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New Study Describes Invariance of the Correlation Structure of Grid Cell Modules in a Manifold with Toroidal Topology

 By: William Brown, Biophysicist at the Resonance Science Foundation

The part of our brain that is responsible for coding memories—the hippocampal formation— has a complex and specialized system of cells that continuously updates position and direction, generating cognitive maps of our surroundings as we navigate the world. New research published in the journal Nature has shown that the joint activity of neuronal cells that form spatial mapping circuits reside on a toroidal manifold, such that positions on the torus correspond to positions of the environment through which an individual is moving [1].

Neurological studies have shown that the hippocampal formation, which includes the hippocampus and entorhinal cortex, contains a diverse array of cell types that support spatial navigation and memory. A key component of this system is the hippocampal place cell, which encodes an animal’s presence at a particular spatial location to support navigation and encoding of spatial memories. Place cells have been identified in various species, including rats, mice, bats, and humans [2].

Figure 1: This is a grid cell. Grid cells are located in the brain’s entorhinal cortex. They help humans and other mammals navigate. Image credit: Kavli Institute for Systems Neuroscience (KISN)

Experiments have shown that the medial entorhinal cortex forms a significant part of the neural system for mapping the position of an individual within a physical environment, namely via what are called grid cells, which fire in a characteristic hexagonal pattern of locations, and are organized in modules that collectively form a periodic representation of self-location. By using new techniques for neuronal imaging and analysis, such as the simultaneous recording from many hundreds of grid cells, researchers in the new study have been able to show that these grid cell modules not only form hexagonal patterning within the entorhinal cortex, but that topologically they map to a toroidal manifold, such that individual cells are preferentially active at singular positions on the torus.

The toroidal manifold allows the modules of grid cells to maintain fixed correlation structures, such that the recurrent synaptic connectivity constrains the joint activity of cells to a low-dimensional repertoire of possible coactivation patterns in the presence of a wide range of external inputs from the environment—making navigation more manageable. The invariance of the correlation structure of the grid cell modules in a manifold with toroidal topology, independent of sensory inputs and across a wide range of environments and behavioral states, is a strong indication of an intrinsic, recurrently connected continuous attractor network operating as the substrate of grid cell activity. The research therefore supports the model of a continuous attractor network as the network architecture regulating the activity of navigational states of neuronal activity, as opposed to simple feedforward mechanisms that had been previously suggested.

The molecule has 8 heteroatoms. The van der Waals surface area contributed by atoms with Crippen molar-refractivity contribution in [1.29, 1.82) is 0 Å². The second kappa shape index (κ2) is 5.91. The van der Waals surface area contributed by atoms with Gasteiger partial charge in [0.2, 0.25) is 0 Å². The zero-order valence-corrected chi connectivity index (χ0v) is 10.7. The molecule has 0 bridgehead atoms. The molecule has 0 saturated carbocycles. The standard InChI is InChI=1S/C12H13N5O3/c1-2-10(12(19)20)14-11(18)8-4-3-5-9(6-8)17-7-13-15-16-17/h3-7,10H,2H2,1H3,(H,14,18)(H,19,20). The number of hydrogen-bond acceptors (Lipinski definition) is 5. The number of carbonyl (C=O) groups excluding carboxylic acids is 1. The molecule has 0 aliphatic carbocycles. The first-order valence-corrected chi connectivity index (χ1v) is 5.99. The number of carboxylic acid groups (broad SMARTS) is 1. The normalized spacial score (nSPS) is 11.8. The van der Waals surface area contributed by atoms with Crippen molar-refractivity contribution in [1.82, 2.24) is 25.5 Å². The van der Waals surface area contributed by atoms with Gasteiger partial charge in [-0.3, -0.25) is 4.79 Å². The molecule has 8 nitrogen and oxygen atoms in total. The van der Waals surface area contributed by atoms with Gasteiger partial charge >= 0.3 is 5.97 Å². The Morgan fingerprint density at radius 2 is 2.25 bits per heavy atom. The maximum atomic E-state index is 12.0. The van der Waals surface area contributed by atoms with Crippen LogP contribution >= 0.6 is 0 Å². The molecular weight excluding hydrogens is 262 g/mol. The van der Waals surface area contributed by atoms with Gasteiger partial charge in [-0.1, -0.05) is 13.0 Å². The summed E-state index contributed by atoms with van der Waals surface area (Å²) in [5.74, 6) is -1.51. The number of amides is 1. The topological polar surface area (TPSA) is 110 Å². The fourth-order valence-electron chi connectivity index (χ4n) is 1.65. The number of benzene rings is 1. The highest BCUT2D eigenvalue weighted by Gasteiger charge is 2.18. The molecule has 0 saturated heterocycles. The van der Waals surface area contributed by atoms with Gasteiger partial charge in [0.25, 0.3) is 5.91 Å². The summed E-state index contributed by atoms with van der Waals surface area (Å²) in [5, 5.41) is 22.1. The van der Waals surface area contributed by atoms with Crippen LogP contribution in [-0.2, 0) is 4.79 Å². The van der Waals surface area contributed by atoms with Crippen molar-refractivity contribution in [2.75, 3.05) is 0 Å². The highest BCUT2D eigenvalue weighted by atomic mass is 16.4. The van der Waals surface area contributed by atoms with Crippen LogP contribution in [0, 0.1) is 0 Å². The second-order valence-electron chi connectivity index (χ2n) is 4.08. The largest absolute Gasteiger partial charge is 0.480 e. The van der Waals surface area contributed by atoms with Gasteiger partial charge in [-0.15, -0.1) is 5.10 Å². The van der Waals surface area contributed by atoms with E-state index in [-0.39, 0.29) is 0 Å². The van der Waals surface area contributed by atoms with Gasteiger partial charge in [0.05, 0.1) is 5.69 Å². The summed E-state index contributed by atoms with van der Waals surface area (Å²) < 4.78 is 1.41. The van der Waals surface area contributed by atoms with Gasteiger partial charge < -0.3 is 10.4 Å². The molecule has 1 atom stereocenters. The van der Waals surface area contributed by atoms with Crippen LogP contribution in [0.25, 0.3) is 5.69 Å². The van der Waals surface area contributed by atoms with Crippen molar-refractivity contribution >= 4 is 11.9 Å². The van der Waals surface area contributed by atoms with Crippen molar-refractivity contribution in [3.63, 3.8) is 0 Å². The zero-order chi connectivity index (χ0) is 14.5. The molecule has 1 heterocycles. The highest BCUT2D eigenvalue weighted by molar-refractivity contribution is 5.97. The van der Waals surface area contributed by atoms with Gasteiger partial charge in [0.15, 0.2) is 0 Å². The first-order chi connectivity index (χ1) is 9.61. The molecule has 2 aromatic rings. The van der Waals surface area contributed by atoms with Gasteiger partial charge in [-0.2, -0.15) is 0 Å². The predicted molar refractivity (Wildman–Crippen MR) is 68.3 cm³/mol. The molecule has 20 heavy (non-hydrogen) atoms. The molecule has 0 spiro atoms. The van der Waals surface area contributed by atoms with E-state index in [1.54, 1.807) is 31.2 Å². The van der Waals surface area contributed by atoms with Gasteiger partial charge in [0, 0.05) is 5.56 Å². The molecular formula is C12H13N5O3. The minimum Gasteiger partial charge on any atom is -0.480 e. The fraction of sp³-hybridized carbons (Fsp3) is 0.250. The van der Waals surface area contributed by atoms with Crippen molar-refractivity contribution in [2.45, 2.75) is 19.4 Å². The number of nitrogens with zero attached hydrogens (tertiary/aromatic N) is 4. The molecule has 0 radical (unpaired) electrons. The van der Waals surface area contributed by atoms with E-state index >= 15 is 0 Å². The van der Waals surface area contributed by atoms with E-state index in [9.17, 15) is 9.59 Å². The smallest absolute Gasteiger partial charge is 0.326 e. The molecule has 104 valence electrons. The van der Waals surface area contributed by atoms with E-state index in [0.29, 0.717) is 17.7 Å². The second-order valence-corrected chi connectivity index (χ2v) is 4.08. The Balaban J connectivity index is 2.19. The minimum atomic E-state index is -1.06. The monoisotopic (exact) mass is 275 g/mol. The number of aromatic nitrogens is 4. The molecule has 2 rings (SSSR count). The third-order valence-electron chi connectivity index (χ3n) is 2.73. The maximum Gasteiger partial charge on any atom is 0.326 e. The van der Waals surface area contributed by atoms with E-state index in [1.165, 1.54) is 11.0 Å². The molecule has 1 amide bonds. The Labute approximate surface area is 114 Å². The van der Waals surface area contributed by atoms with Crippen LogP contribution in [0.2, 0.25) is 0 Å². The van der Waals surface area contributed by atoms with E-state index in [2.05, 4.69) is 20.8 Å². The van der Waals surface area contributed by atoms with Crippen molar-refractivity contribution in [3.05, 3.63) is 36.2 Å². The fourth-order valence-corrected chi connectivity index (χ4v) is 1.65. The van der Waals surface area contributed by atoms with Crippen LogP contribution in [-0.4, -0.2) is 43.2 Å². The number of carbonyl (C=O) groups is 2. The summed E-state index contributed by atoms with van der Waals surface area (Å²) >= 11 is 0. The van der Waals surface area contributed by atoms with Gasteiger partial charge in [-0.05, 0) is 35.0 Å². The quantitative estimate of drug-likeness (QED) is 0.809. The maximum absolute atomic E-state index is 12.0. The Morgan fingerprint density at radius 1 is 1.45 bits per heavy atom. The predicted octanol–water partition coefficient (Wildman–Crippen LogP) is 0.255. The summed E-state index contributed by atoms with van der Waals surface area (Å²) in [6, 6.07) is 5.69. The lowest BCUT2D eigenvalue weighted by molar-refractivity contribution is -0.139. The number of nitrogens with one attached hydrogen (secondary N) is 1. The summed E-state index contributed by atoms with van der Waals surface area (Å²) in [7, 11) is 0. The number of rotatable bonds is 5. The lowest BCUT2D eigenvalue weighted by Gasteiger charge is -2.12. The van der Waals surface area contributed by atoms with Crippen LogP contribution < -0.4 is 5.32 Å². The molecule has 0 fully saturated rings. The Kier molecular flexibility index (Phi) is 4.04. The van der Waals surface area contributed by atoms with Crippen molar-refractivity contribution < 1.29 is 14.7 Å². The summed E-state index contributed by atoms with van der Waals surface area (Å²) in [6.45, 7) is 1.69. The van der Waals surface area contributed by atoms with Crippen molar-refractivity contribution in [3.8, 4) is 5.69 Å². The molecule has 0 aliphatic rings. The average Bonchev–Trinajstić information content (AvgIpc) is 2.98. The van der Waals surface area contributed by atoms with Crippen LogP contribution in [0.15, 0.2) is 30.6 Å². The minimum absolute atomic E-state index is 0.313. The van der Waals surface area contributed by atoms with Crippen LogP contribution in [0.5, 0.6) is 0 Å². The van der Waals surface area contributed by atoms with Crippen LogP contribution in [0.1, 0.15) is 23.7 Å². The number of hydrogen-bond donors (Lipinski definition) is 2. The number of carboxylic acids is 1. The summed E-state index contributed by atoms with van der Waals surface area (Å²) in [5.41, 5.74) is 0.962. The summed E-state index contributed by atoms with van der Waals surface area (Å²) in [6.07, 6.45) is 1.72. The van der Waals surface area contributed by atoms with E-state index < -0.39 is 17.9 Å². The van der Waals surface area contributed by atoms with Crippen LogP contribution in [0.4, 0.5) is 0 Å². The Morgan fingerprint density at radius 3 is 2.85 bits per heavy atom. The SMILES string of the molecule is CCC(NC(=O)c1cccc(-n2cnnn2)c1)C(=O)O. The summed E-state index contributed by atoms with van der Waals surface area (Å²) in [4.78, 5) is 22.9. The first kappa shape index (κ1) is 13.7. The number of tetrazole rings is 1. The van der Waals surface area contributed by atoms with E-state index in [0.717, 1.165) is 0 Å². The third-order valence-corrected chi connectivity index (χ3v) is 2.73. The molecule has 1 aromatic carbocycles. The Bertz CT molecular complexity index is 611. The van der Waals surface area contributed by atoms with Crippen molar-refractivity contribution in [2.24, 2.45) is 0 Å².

RSF in Perspective:

It is interesting that our neuronal activity involved in mapping and navigating spatial dimensions are fixed along a torus topology—considering, for instance, the close similarity between cosmological and neuronal architecture, which we discussed in the RSF article The Universe Organizes in a Galactic Neuromorphic Network, and that the universe itself has a toroidal topology—another uncanny coincidence. As well, the torus organization of neuronal dynamics have been previously suggested by researchers such as Dr. Meijer, professor emeritus at the University of Groningen, and biophysicist Dr. Geesink. We discussed in another RSF article how their study examining the evidence for the scale-free nature of consciousness in which toroidal geometry—like the well-known double-torus—can model consciousness at all fractal levels of the universe and how it comes together in the human cognitive system as a holographic workspace within the brain, a “brain event horizon” [3].


[1] R. J. Gardner et al., “Toroidal topology of population activity in grid cells,” Nature, pp. 1–6, Jan. 2022, doi: 10.1038/s41586-021-04268-7.

[2] J. Jacobs et al., “Direct recordings of grid-like neuronal activity in human spatial navigation,” Nat Neurosci, vol. 16, no. 9, pp. 1188–1190, Sep. 2013, doi: 10.1038/nn.3466.

[3] “Consciousness in Universe is Scale Invariant Event Horizon of Brain.” William Brown. Nov 09, 2017. The Resonance Science Foundation.




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